Grow in Public: Leading Conflict Principle 6

Updated: Mar 3

It’s hard to grow when others are watching.

Even if we know that change is needed, there’s something we need to get better at, and that other people are depending on us – part of us always resists.

Personal change and development feel risky. When we admit that we need to change our behavior, habits, skills, or worldview, we expose ourselves. It’s an admission that something about us is incomplete and unfinished. This shakes us out of the comfortable fiction that we are wholly competent, fully baked, complete.

All of the great leaders I’ve known in my life rebelled against the comfortable fiction of “finished-ness”. They were people forever in motion. Always growing. Centered, yet restless.

Once you:

…then you’re really ready to make serious changes in how you engage with those around you. However, everything of great value requires great effort and risk.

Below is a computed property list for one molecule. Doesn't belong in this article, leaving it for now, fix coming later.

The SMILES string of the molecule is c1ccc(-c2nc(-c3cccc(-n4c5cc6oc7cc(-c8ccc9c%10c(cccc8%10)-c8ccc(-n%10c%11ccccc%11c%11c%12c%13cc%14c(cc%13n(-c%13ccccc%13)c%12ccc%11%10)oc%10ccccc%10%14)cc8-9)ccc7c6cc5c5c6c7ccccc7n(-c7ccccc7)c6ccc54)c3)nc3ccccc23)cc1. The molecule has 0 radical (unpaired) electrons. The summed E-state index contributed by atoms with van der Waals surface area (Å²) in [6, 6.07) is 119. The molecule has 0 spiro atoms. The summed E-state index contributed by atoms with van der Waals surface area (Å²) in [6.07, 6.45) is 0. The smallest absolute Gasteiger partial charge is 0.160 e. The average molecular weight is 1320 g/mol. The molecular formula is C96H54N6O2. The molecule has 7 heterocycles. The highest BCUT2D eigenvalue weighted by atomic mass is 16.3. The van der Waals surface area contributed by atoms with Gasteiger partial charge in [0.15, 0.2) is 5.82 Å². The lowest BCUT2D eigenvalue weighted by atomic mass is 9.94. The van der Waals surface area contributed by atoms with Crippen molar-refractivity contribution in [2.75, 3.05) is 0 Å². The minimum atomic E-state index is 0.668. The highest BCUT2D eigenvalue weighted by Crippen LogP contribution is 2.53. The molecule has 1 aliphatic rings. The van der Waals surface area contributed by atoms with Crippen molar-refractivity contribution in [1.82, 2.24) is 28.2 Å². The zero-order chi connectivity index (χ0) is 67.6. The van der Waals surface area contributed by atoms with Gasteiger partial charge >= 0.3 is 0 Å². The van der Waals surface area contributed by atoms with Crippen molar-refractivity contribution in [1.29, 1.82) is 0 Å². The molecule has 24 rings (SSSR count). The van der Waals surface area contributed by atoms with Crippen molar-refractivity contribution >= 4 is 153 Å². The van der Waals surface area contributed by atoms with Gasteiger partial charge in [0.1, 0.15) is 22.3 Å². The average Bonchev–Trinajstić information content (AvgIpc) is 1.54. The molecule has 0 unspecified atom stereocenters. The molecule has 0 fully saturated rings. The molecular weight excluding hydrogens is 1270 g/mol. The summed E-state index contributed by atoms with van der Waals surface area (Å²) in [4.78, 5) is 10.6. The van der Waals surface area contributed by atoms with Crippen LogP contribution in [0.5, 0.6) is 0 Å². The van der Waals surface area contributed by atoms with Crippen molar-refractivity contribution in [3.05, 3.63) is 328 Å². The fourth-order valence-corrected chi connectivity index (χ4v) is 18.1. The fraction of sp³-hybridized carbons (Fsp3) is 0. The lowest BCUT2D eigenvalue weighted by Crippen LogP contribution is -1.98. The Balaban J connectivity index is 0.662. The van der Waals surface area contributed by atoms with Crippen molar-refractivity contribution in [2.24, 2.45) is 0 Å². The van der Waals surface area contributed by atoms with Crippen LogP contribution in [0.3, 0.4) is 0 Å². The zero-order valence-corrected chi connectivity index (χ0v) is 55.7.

These principles will set your development in motion and create new relational situations and opportunities that demand growth – in others yes, but mostly in you.

As I discussed before, most conflict is creative and can actually be fun and healthy. But with the right mindset, you can even engage to the most toxic personalities and situations with willful cheerfulness if you have the best interests of others at heart.

Are you being bullied by someone? Is your supervisor a tyrant? Are your ideas and input steamrolled at meetings? Is a toxic personality making you dread showing up for work? Do you have a radically different vision about a team project?

If any of those scenarios ring true, then change will only happen when you are ready to act, risk, and hardest of all, to grow in public.

In An Everyone Culture: Becoming a Deliberately Developmental Organization, adult-learning and organizational change experts Robert Kegan and Lisa Lahey explore the unique features of organizations proven to maximize employee potential and achieve exceptional creative results.

From hedge funds to tech start-ups to non-profits, Kegan and Lahey discovered that “deliberately developmental organ